Fall 2017: 15 Fashion Exhibitions (and Two New Museums)














Catch them before they close:



Until December 31, 2017

Hubert de Givenchy



Until January 7, 2018

Dior and Granville

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Until January 7, 2018

Christian Dior, Designer of Dreams



Until February 18, 2018

Balenciaga: Shaping Fashion


Until March 14, 2018

Guo Pei; Couture Beyond


Fashionistas are in for a treat this Fall 2017.

The two major fashion “events” will be the opening of new museums dedicated to Yves Saint Laurent, one in Paris in the former atelier of the French couturier, and the other in Marrakech in a new building designed by the French architecture firm Studio KO and located next to the Jardin Majorelle, which the late designer saved from destruction in the 1980s.

But these will vie for attention with numerous other exhibitions opening around the world (see below). Here is a round up of what to expect:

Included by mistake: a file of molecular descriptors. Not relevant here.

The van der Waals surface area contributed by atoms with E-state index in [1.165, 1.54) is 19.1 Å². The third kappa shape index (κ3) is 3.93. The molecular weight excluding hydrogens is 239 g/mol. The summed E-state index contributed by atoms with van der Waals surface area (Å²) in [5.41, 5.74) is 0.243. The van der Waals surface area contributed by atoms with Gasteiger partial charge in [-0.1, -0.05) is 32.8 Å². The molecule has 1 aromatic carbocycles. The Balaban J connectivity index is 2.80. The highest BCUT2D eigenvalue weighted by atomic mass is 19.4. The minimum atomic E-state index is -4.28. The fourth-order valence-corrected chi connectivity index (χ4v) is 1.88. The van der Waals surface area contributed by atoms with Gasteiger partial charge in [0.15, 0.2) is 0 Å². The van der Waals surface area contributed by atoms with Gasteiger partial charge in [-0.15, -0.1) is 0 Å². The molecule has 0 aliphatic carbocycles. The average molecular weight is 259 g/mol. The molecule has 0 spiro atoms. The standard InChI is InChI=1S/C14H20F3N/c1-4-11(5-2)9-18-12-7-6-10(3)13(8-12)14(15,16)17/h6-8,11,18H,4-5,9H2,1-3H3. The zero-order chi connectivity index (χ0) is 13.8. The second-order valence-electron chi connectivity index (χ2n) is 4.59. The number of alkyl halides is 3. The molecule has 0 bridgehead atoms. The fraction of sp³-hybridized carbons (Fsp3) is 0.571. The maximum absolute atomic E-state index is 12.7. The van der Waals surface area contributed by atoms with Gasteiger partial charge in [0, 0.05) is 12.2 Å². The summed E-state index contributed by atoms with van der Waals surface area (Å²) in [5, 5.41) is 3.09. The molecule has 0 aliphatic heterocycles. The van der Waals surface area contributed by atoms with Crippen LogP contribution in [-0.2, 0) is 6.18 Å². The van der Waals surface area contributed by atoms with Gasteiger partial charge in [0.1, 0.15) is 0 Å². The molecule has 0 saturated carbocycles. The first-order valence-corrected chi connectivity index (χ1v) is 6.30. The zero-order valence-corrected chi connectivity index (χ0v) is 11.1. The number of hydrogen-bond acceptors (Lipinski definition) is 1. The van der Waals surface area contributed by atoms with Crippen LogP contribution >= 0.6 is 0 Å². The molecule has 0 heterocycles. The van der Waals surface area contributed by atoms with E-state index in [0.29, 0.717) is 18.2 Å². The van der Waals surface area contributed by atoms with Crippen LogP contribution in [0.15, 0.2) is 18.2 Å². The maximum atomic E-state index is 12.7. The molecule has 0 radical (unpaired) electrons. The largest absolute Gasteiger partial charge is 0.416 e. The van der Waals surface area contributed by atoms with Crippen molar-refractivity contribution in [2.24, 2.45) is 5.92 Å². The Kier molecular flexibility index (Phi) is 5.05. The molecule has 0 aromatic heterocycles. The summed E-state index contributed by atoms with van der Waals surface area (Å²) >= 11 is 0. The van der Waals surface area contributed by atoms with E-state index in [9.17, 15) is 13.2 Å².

Photograph by John Cowan, 1964

Photograph by John Cowan, 1964

Expedition: Fashion from the Extreme

September 15 to January 6, 2018

The Museum at FIT, New York

The parka can be traced back to indigenous peoples in the Arctic. Their style of outerwear was appropriated by explorers during the “heroic era” of polar navigation (1890 to 1922) and later redesigned for sports and military use before the parka eventually became a fashion statement and then an everyday item. Experimental, high-tech materials, such as neoprene and Mylar, initially developed for deep-sea and outer space exploration, have also made their way onto the world’s most exclusive runways somewhat faster.

Expedition: Fashion from the Extreme illustrates the ways in which certain items of clothing made for survival in the most inhospitable environments have become modern wardrobe mainstays.

Rochas Mermaid Dress (Lisa Fonssagrives-Penn), 1950 by Irving Penn

Rochas Mermaid Dress (Lisa Fonssagrives-Penn), 1950 by Irving Penn

Irvin Penn: Centennial

September 21, 2017 to January, 29 2018

Grand Palais, Paris

First shown in New York, the most comprehensive retrospective of one of the greatest photographers of the 20th century opens in Paris.